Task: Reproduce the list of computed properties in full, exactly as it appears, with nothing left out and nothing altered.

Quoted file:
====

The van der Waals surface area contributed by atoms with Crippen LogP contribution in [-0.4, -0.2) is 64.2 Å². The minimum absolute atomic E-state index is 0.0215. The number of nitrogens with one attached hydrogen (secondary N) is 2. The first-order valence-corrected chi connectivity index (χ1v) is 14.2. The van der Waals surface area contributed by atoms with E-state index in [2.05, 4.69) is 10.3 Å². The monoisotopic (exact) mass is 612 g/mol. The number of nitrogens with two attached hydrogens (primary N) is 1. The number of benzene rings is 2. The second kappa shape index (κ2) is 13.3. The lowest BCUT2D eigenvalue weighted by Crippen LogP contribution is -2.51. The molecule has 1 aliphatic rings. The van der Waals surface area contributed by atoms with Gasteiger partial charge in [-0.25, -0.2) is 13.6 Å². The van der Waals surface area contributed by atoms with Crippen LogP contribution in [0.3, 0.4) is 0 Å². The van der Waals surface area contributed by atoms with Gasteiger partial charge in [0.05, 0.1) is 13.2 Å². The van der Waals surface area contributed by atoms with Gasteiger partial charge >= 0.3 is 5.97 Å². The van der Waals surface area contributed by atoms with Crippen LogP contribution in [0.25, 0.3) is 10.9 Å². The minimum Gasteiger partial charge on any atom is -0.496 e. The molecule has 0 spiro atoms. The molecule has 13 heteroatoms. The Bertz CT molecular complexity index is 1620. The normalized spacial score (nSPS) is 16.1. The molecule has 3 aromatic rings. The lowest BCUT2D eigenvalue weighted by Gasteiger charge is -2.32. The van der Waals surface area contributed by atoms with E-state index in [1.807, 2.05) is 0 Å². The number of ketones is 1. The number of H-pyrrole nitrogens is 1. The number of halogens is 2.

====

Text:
The van der Waals surface area contributed by atoms with Crippen LogP contribution in [-0.4, -0.2) is 64.2 Å². The minimum absolute atomic E-state index is 0.0215. The number of nitrogens with one attached hydrogen (secondary N) is 2. The first-order valence-corrected chi connectivity index (χ1v) is 14.2. The van der Waals surface area contributed by atoms with E-state index in [2.05, 4.69) is 10.3 Å². The monoisotopic (exact) mass is 612 g/mol. The number of nitrogens with two attached hydrogens (primary N) is 1. The number of benzene rings is 2. The second kappa shape index (κ2) is 13.3. The lowest BCUT2D eigenvalue weighted by Crippen LogP contribution is -2.51. The molecule has 1 aliphatic rings. The van der Waals surface area contributed by atoms with Gasteiger partial charge in [-0.25, -0.2) is 13.6 Å². The van der Waals surface area contributed by atoms with Crippen LogP contribution in [0.3, 0.4) is 0 Å². The van der Waals surface area contributed by atoms with Gasteiger partial charge in [0.05, 0.1) is 13.2 Å². The van der Waals surface area contributed by atoms with Gasteiger partial charge >= 0.3 is 5.97 Å². The van der Waals surface area contributed by atoms with Crippen LogP contribution in [0.25, 0.3) is 10.9 Å². The minimum Gasteiger partial charge on any atom is -0.496 e. The molecule has 0 spiro atoms. The molecule has 13 heteroatoms. The Bertz CT molecular complexity index is 1620. The normalized spacial score (nSPS) is 16.1. The molecule has 3 aromatic rings. The lowest BCUT2D eigenvalue weighted by Gasteiger charge is -2.32. The van der Waals surface area contributed by atoms with E-state index in [1.807, 2.05) is 0 Å². The number of ketones is 1. The number of H-pyrrole nitrogens is 1. The number of halogens is 2.